Hunterston b nuclear power station – wikipedia gasbuddy map

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On 3 December 1977 The Times gas meter reading reported [4] that seawater had entered the reactor through a modification of the secondary cooling system. The secondary cooling system uses fresh water to cool various items including the bearings of the gas circulators, which circulate the carbon dioxide (CO 2) coolant through the reactor to the boilers. A small leak of CO 2 through a seal had developed, and a bypass pipe was installed to remove the water contaminated with CO 2 to the seawater cooling ponds. When maintenance work was carried out on the reactor and the pressure in the gas cooling system was reduced, sea water was able to flow gastronomia y cia back up this bypass pipe and into the reactor. The residual heat of the reactor was such that the seawater evaporated rapidly, leaving deposits of salt in the reactor around the gas circuit. It was estimated at the time that the reactor could be out of operation for a year, that the repairs could cost £14 million, and that electricity tariffs would have to rise by between 1 and 2 per cent. Extensive modelling work was performed in the Nuclear Power Company’s (NPC) Whetstone, Leicestershire, fluid flow laboratories to determine where the salt would electricity 4th grade have been deposited, and the salt was successfully removed by technicians using vacuum cleaners and the plant returned to operation.

In December 1998 an INES 2 incident occurred after severe winds and sea spray disabled all four power lines to the site during the Boxing Day Storm of 1998. After multiple grid failures in a short period of time, emergency diesel generators failed to start. Normally, in the absence of power for the reactor cooling pumps, the reactor would be passively cooled. However, the emergency control system which would electricity laws in india have initiated passive cooling failed to act, as it had not been reset. Reactor cooling was reinstated after 4 hours. There was considerable confusion and delay in restoring power as plant schematics and security systems were computerised but were rendered inoperable due to lack of electrical power. Due to the inherent safety margins of the AGR reactor design, there was no reactor damage, and the plant gas house pike frederick md would have tolerated loss of cooling for 20 hours. The subsequent investigation made several recommendations: redesign of the insulators on the 400 kV power lines, installation of an additional 132 kV power line for emergency power, a second diesel generator building remote from the first, installation of an uninterruptible power supply for the reactor safety systems and for essential computer equipment, provision of hard copy plant schematics and emergency protocols, and revised staff training procedures including simulation of multiple simultaneous system failures. [8]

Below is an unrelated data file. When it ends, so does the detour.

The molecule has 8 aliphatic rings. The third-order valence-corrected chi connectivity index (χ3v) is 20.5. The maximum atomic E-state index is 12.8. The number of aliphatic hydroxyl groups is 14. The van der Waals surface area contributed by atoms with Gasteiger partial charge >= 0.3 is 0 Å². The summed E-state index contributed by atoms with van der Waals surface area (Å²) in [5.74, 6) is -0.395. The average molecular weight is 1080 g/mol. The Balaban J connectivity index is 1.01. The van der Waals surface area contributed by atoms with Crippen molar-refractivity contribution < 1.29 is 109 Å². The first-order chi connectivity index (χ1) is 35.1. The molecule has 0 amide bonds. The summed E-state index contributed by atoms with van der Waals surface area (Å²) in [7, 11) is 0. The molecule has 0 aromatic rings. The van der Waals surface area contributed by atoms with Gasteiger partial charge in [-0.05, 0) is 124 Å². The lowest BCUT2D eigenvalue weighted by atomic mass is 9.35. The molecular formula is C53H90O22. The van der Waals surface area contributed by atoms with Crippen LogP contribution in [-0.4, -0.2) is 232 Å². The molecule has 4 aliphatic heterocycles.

Its net electrical output was 1,215 MW. In 2007 the reactors were restricted to operating at a reduced level of around 70% of full output (around 850 MWe net). Subsequent work during maintenance shutdowns have resulted in Reactor 3 operating at around 82% (540Mwe net) in early 2011, and electricity sources Reactor 4 at around 73% (480 MWe net). In total this equates to around 1020MWe gross output from the generators. Internal load of 90MWe brings net output to approximately 930MWe. Hunterston B is capable of supplying the electricity needs of over 1 million homes. [10]

In October 2014 it was reported that cracks had been found in one of the reactors at the plant following routine inspections which began in August 2014. Two of about 3,000 graphite bricks in the core of reactor four at Hunterston were affected. The plant’s operator, EDF Energy, said the cracking was predicted to occur as the station ages gas konigsforst and said that the issue would not affect the safe operation of the reactor. [13]

In October 2016 it was announced that super-articulated control rods would be installed in the reactor because of concerns about the stability of the reactors’ graphite cores. The Office for Nuclear Regulation (ONR) had raised concerns over the number of fractures in keyways that lock together the graphite bricks in the core. An unusual event, such as an earthquake, might destabilise the graphite so that ordinary control rods that shut the reactor down could not be inserted. Super-articulated control rods should be insertable even into a destabilised core. [14]

In early 2018 a higher rate gas near me now of new keyway root cracks than modelled was observed in Reactor 3 during a scheduled outage, and EDF announced in May 2018 While Hunterston B Reactor 3 could return to operation from the current outage, it will remain offline while the company works with the regulator to ensure that the longer term safety case reflects the findings of the recent inspections and includes the results obtained from other analysis and modelling. [15] [16]

In December 2018 EDF pushed back electric utility companies in california their estimated return to service date to March 2019 for Reactor 4 and April 2019 for Reactor 3, to allow for further modelling static electricity sound effect work and a new seismic analysis. [17] In March 2019 pictures of the cracking were released with EDF stating that it intended to seek permission from the ONR to restart reactor 3 by raising the operational limit for the number of cracks. About 370 fractures have been discovered, on average 2mm wide, in about 10% of the graphite bricks in the reactor core. This was above the operational limit of 350 fractures, and EDF intends to present a new safety case for an operational limit of 700 cracks. [18] [19] See also [ edit ]